When it came to the task of establishing strong and legitimate rule over the Caliphates, the Islamic protagonists were not always successful. In the Hamdullahi Caliphate there was a strong sense of legitimacy under the 30 years rule of Seku Amadu but he failed to name a successor.[2] This led to confusion and ultimately it was decided by council that his son should rule. Unfortunately for his son, this decree did not carry the same sense of legitimacy as if Amadu had himself selected his child. The son's plans actually differed from his father, especially on teaching, and as such he failed to gain the support of the older cohorts of the population.[2] This inability to maintain a consistent plan for the area damaged the legitimacy of the ruling classes. That having been said, many groups followed a hereditary ideal behind leadership and so the handing down of power by father to son was frequent across the Islamic groups and still retained legitimacy for ruling groups. This can be seen in the Sokoto caliphate were the main leaders, the Sultans, all belonged to the same family who descended from Usman Dan Fodio.

Jihad and society[edit]

Overall, the teaching and spreading of Islam across the area was a largely successful endeavour. Under the Sokoto Caliphate, large amounts of Islamic literature were printed and widely distributed. This literature not only made available to elite men but also was spread to other groups within society such as women, slaves and illiterate males. This wider distribution of Islamic texts across the caliphate led to a wider teaching of the desired Islamic practises and ideas that the leaders of the Caliphate deemed as being correct. The distribution from the Sokoto caliphate also became the inspiration for other jihad movements across the Hausaland region and heavily influenced how administrative structures were to be organised, if the jihad proved to be successful. The spread of Islamic law slowly took over from prior traditions, meaning more Islamist populations were formed, which forged older traditions in favour for Islam. The spread of Islam and its teachings was a large success, especially in Sokoto and Masina, and new Muslim societies were formed where Islamic ideals impacted law, politics and daily life.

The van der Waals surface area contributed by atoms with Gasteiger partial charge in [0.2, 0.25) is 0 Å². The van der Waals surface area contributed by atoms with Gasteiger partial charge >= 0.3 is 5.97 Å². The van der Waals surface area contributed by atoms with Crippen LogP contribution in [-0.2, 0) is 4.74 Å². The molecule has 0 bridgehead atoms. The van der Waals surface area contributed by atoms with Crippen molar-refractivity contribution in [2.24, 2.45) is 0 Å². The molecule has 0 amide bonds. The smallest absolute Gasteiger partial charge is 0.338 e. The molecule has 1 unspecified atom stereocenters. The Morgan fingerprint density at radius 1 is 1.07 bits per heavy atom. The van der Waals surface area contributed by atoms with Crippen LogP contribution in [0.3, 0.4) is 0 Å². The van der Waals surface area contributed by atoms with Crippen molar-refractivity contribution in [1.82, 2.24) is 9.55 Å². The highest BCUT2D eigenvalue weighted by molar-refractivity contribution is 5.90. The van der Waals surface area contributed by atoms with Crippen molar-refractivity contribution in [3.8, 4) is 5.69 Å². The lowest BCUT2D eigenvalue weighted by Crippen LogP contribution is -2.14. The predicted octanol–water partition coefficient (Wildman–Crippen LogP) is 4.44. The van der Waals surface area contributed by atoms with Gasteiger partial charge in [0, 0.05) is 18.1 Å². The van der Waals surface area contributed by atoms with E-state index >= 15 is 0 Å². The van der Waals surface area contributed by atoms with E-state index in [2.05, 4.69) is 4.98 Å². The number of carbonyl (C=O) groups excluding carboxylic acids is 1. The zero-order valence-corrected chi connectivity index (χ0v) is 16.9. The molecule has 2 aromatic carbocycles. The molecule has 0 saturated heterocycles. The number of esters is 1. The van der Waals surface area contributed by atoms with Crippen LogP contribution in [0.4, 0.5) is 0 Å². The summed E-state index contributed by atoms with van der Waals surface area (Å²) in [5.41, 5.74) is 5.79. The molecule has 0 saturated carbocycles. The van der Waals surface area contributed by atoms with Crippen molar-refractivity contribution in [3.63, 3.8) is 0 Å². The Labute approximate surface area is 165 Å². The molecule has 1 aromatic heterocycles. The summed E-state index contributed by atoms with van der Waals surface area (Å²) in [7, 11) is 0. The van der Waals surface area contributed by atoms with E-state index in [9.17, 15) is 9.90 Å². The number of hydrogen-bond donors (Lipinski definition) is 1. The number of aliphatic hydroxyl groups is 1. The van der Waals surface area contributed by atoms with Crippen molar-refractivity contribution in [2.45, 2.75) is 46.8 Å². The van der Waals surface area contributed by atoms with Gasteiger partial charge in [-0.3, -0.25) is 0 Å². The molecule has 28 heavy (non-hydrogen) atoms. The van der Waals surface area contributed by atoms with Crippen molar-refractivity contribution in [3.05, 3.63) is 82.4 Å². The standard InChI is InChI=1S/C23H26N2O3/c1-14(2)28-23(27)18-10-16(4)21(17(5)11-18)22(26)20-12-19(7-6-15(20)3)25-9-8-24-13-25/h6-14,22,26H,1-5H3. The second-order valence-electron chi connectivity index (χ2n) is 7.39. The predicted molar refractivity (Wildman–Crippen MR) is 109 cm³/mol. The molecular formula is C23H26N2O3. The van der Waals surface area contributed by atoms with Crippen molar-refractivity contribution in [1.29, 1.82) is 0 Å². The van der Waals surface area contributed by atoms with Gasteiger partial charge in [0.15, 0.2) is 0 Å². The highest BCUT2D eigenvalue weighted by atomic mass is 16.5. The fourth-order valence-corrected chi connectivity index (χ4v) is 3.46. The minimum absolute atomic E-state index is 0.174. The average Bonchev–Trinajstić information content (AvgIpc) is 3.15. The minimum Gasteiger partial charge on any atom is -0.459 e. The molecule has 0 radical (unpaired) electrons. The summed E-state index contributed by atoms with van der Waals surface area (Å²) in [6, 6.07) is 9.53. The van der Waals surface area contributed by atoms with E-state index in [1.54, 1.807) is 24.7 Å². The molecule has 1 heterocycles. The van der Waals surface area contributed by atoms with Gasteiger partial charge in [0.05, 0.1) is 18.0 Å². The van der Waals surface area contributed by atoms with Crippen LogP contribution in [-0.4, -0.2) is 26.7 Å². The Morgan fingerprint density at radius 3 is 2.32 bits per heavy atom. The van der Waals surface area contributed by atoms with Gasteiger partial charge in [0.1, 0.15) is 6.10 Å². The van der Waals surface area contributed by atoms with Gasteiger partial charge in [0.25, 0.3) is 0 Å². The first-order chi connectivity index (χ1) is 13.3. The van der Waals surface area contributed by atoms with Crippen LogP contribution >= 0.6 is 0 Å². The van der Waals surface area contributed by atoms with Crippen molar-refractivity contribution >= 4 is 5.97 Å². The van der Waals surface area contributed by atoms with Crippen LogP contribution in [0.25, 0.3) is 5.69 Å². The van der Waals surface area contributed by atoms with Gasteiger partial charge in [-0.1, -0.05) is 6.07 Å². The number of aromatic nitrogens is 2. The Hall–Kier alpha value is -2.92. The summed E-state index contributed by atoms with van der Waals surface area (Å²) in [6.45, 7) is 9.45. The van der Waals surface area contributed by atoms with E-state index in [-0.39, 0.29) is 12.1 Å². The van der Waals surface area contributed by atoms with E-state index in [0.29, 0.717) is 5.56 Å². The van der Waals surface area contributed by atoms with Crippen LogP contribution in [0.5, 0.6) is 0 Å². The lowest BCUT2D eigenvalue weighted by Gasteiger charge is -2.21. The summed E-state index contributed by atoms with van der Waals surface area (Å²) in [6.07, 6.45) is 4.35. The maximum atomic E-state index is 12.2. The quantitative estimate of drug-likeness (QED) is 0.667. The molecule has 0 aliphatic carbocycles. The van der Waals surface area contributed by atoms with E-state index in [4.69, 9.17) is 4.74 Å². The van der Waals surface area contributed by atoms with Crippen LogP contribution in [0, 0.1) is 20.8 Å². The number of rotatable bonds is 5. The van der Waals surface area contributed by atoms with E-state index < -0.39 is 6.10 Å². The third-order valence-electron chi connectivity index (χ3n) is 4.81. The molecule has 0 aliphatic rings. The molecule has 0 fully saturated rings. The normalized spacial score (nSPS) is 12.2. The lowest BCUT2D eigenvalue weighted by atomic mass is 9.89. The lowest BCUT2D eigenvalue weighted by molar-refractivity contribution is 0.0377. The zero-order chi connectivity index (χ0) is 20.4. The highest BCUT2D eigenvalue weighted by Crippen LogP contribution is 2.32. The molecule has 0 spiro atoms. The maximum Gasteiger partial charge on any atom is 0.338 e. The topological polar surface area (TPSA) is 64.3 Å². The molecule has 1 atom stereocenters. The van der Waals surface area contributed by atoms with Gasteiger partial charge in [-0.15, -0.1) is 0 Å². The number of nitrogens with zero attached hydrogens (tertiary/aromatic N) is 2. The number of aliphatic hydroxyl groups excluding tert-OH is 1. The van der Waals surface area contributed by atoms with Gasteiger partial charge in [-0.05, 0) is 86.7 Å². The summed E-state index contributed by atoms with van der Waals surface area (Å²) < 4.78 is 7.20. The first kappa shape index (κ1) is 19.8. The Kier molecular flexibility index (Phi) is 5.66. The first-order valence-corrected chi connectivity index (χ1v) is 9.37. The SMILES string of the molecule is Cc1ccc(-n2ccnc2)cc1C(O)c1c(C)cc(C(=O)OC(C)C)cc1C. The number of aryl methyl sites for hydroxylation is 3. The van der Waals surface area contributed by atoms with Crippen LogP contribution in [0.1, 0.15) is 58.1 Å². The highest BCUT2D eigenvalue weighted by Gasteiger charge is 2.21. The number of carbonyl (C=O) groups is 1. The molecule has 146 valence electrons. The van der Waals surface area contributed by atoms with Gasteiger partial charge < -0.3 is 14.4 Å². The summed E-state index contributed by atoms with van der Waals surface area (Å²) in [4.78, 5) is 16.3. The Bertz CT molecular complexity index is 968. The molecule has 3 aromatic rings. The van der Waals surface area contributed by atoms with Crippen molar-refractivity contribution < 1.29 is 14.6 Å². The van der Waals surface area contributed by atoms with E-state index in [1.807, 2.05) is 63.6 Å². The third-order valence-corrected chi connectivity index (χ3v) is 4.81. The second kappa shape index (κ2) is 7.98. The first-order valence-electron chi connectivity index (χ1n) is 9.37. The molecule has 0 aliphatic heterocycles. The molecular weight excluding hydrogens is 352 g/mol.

The jihad movements of the 19th century were largely successful in their aims of founding their new societies. Strong economies were formed both in Sokoto and Masina, as were reasonably strong armed forces. The leaders and teachings offthe Caliphates were largely supported and enjoyed legitimacy in their rule. The spread of Islamic teachings spread across law, politics and daily life and resulted in the Muslim population growing. The obvious failure was that although they delayed it, they were unable to stop the European colonization of Africa and by the early 20th century most of the Islamic societies had been colonized by the British, French or Germans.

References[edit]

  1. ^ Last (1974), p. 21
  2. ^ a b Robinson (2000), p. 140

Bibliography[edit]

  • Last, Murray. "Reform in West Africa: the Jihad movements of the nineteenth century". In J. F. A. Ajayi & M. Crowder. History of West Africa. 2. Longman. pp. 1–29.
  • Robinson, David (2000). "Revolutions in the Western Sudan". In N. Levtzion & R. Pouwels. The History of Islam in Africa. Athens, OH: Ohio University Press. pp. 131–152. ISBN 9780821444610.